Continue reading
  • Indian government signals changes to infosec rules after industry consultation
    Reports suggest SMBs will get more time, but core elements including six-hour reporting requirement remain

    Indian media is reporting that the government has consulted with industry about its controversial infosec reporting rules, possibly resulting in concessions that slightly ease requirements for some businesses.

    The rules, introduced on April 29 with no warning and a sixty-day compliance deadline, require organizations operating in India to report 22 different types of information security incidents within six hours of detection, maintain extensive logs of their own and customers' activities and provide that info to authorities as required, and use only network time protocol (NTP) servers provided by Indian authorities or synced to those servers.

    The rules generated swift and widespread opposition on grounds that they were loosely worded, imposed enormous compliance burdens, made India less attractive to foreign tech companies, and would harm privacy. The requirement to report even trivial incidents within six hours was criticized as likely delivering a deluge of reports that would contribute little to the stated goal of securing intelligence with which to defend the nation. The Internet Society warned that insistence on using Indian NTP servers would create an unhelpful reliance on that infrastructure.

    Continue reading
  • FTC urged to probe Apple, Google for enabling ‘intense system of surveillance’
    Ad tracking poses a privacy and security risk in post-Roe America, lawmakers warn

    Democrat lawmakers want the FTC to investigate Apple and Google's online ad trackers, which they say amount to unfair and deceptive business practices and pose a privacy and security risk to people using the tech giants' mobile devices.

    US Senators Ron Wyden (D-OR), Elizabeth Warren (D-MA), and Cory Booker (D-NJ) and House Representative Sara Jacobs (D-CA) requested on Friday that the watchdog launch a probe into Apple and Google, hours before the US Supreme Court overturned Roe v. Wade, clearing the way for individual states to ban access to abortions.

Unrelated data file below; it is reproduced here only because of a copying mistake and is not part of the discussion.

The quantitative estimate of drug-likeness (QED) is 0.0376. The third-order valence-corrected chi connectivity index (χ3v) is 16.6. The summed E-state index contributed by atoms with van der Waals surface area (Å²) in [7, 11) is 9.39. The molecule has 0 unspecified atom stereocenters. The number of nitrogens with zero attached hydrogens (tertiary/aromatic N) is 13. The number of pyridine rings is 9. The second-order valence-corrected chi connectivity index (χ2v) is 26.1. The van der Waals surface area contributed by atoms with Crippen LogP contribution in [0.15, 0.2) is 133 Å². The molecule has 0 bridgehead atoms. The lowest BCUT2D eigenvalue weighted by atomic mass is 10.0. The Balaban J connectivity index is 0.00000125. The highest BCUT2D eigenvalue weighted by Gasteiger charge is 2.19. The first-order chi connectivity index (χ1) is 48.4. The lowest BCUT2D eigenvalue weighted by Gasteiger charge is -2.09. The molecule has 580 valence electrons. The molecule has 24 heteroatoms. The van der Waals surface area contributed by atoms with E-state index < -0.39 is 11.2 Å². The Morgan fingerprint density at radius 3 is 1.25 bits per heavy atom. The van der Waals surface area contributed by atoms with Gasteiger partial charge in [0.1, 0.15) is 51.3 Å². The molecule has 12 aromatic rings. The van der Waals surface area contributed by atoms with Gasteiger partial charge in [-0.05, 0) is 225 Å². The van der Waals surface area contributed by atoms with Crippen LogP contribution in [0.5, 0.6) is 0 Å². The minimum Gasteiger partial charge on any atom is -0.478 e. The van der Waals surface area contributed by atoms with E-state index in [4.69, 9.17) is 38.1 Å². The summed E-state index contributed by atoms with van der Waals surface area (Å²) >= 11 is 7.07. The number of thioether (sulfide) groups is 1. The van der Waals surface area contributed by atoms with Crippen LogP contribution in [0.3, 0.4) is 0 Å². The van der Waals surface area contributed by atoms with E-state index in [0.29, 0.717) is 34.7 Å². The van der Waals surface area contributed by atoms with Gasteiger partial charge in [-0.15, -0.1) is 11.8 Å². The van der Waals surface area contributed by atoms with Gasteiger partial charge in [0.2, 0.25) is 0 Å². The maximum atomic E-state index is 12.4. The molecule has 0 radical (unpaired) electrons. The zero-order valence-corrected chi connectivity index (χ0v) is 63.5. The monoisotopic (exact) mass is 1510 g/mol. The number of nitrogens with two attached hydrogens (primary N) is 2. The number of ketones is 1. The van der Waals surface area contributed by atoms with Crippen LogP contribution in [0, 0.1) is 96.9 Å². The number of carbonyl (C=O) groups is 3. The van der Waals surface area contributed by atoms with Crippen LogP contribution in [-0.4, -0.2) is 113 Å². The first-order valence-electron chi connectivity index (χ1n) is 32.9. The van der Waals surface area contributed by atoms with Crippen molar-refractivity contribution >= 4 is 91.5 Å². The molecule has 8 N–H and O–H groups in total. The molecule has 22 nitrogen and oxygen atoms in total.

In the days leading up to the court's action, some of these same lawmakers had also introduced data privacy bills, including a proposal that would make it illegal for data brokers to sell sensitive location and health information of individuals' medical treatment.

    Continue reading
  • Cisco warns of security holes in its security appliances
    Bugs potentially useful for rogue insiders, admin account hijackers

    Cisco has alerted customers to another four vulnerabilities in its products, including a high-severity flaw in its email and web security appliances. 

    The networking giant has issued a patch for that bug, tracked as CVE-2022-20664. The flaw is present in the web management interface of Cisco's Secure Email and Web Manager and Email Security Appliance in both the virtual and hardware appliances. Some earlier versions of both products, we note, have reached end of life, and so the manufacturer won't release fixes; it instead told customers to migrate to a newer version and dump the old.

    This bug received a 7.7 out of 10 CVSS severity score, and Cisco noted that its security team is not aware of any in-the-wild exploitation, so far. That said, given the speed of reverse engineering, that day is likely to come. 

    Continue reading

Biting the hand that feeds IT © 1998–2022